A good place to begin would be to get the IAEA simply to undertake what it's already authorized and obligated to do--certify that Iran is not engaged in any undeclared uranium enrichment. Given that the latest accusations about Iran having a secret nuclear military enrichment facility came from the very group responsible for getting the IAEA into the business of investigating Iran's enrichment program, the lead demands investigation. This certification is one the IAEA board of governors should agree on before the European Three begin negotiations in December with Iran over what inducements the Europeans might give Tehran to restrain its nuclear activities.
Second, the U.S., its partners and the IAEA board of governors need to challenge, as the European Three have not, Iran's outrageous claim that it has an "inalienable right" to come within days of having a large arsenal's worth of nuclear-weapons materials. Certainly, the only right any non-weapons state has to develop nuclear energy under the NPT is if it is for "peaceful purposes" and such nuclear activities must be conducted "in conformity" with the treaty's clear prohibitions against directly or "indirectly" acquiring nuclear weapons. In addition, all such activities must be able to be safeguarded to verify against possible diversions to make nuclear weapons. If the IAEA and the NPT are to have any future in preventing proliferation, these qualifications need to be amplified and explicated starting with Iran.
Third, the U.S. and all other like-mined nations need to start arguing publicly, as several European governments already have, that no country, Iran included, can threaten to leave the NPT--and do so after accumulating the fruits of nuclear peaceful cooperation under false pretenses--without becoming an international outlaw. We let North Korea get away with this; we should not let Iran or any other nation do likewise.
Finally, the U.S. and the IAEA need to work much more closely in upgrading the agency's current safeguards criteria, authorities and capabilities, which are woefully out of date. With the spread of modern uranium-enrichment centrifuges, and highly detailed, tested missile-deliverable warhead designs (from Pakistani proliferator A.Q. Khan's transfers to Libya and beyond), the safeguards assumptions of 30 or more years ago no longer apply. It simply takes less material, time, money and overt activity to use peaceful nuclear activities to help make a bomb. We need to work closely with the IAEA to help it catch up. This will require money, technology and much firmer diplomacy. Clearly, the best place to begin is Iran.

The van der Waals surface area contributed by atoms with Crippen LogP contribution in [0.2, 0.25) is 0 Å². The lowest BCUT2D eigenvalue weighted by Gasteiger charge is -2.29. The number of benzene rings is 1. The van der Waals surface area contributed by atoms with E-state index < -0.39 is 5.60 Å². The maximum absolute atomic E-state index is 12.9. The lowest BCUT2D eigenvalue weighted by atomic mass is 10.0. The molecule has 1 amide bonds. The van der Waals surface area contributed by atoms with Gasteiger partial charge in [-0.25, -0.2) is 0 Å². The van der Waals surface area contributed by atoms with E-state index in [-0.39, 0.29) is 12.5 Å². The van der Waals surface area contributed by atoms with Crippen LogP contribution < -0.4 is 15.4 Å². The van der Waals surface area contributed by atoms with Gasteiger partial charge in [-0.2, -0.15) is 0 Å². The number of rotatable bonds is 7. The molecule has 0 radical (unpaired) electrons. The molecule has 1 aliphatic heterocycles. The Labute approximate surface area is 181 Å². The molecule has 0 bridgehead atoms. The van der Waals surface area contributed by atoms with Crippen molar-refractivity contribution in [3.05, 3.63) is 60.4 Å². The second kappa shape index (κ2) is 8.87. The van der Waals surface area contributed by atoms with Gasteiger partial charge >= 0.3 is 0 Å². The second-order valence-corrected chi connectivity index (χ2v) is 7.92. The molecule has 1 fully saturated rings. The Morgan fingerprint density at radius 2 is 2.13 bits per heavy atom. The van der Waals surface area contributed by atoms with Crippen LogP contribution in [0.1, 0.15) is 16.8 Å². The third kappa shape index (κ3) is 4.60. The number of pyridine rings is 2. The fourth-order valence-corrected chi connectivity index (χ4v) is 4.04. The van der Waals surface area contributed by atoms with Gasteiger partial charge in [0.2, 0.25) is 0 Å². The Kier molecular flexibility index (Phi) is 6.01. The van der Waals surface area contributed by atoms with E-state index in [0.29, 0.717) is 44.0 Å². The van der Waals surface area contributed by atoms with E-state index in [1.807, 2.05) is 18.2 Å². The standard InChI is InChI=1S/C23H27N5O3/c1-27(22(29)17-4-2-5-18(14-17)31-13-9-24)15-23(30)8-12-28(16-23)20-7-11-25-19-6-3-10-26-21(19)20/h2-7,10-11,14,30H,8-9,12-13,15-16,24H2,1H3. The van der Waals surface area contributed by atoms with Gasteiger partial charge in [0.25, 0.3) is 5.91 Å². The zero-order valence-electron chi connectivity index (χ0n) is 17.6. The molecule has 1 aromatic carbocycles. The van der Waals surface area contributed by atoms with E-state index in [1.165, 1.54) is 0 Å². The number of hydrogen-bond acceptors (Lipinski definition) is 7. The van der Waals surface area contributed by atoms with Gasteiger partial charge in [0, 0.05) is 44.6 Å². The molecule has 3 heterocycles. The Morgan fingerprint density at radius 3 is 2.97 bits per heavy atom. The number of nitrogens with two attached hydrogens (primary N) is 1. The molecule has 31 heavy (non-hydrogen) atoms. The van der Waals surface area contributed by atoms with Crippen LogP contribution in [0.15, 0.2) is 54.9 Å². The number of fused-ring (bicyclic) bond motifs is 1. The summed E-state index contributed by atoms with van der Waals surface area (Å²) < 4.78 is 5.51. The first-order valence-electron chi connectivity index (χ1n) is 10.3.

Mr. Sokolski, executive director of the Nonproliferation Policy Education Center in Washington, is the editor of "Getting MAD: Nuclear Mutual Assured Destruction, Its Origins and Practice" (U.S. Army War College, 2004).
While I have my chores, not to mention finishing up on the institute for Friday, I am making list(s) for the kids. The younger, no fool is he, is working full time next week at Border's beginning Monday. His boss is begging him to come home weekends, but finals are coming up. The older is set for Christmas work, but no luck for this week, (Thank you, God!) Cleaning carpets, putting outdoor lights up, and tree are on the agenda. Daughter will come in Wednesday, filling the house with song.
Going to be a busy time, posting is going to be lighter. Final for grad class due 12/9. First institute next Wednesday. Hmmm, don't think I've gone out the evening before Thanksgiving since I was 24, time to revive that tradition.
The students will begin going batty this coming week, one is already off to FL. Three will be leaving for Europe in the next two and a half weeks. Heck, I just remembered that the second grade 'buddies' for my seventh graders are spending over an hour in my room today making pilgrim and Native American centerpieces out of toilet paper rolls, (don't ask). Egads, got to find the aspirin.
Thursday, November 18, 2004
I think they crossed the line on this one, not on going with the initial story, but taking it far over the line by giving access to all that tape to the world and our enemies in time of war. If that is the way they feel they need to operate, move the damn corporate offices to Syria--tomorrow! To say that I am outraged doesn't begin to communicate the way I feel about these low life SOBs using one of our Marines this way. I for one am going to sizzle their worthless corporate asses with as blistering a message as I can write and to every member of the congressional delegation and rest of the media anyone else who will listen. I urge everyone who share this view to do likewise and with a vengence. And I would go after every corporate advertiser and anyone else that can hit them in the only place they understand--in their bottom line.
[. . .]
As a young Canadian Muslim who has called for reform in Islam, I've been traveling throughout North America and Europe over the past year. Last week, I toured France and Spain. God help me.
I didn't expect a warm reception from fellow Muslims. But now, I'm also not sure that liberal Muslims like me fit comfortably in a secular European crowd. I say this even after the murder of Theo van Gogh, the Dutch filmmaker, who police officials say was shot and stabbed by a Muslim extremist. Mr. van Gogh had exercised his right to criticize Islam - a right that I, as a modern Muslim, defend unequivocally.
What then gives me the sense that even modern Muslims can't be modern enough for Western Europe? It's precisely that, from Amsterdam to Barcelona to Paris to Berlin, people incredulously ask me one type of question that I'm never asked in the United States and Canada: Why does an independent-minded woman care about God? Why do you need religion at all?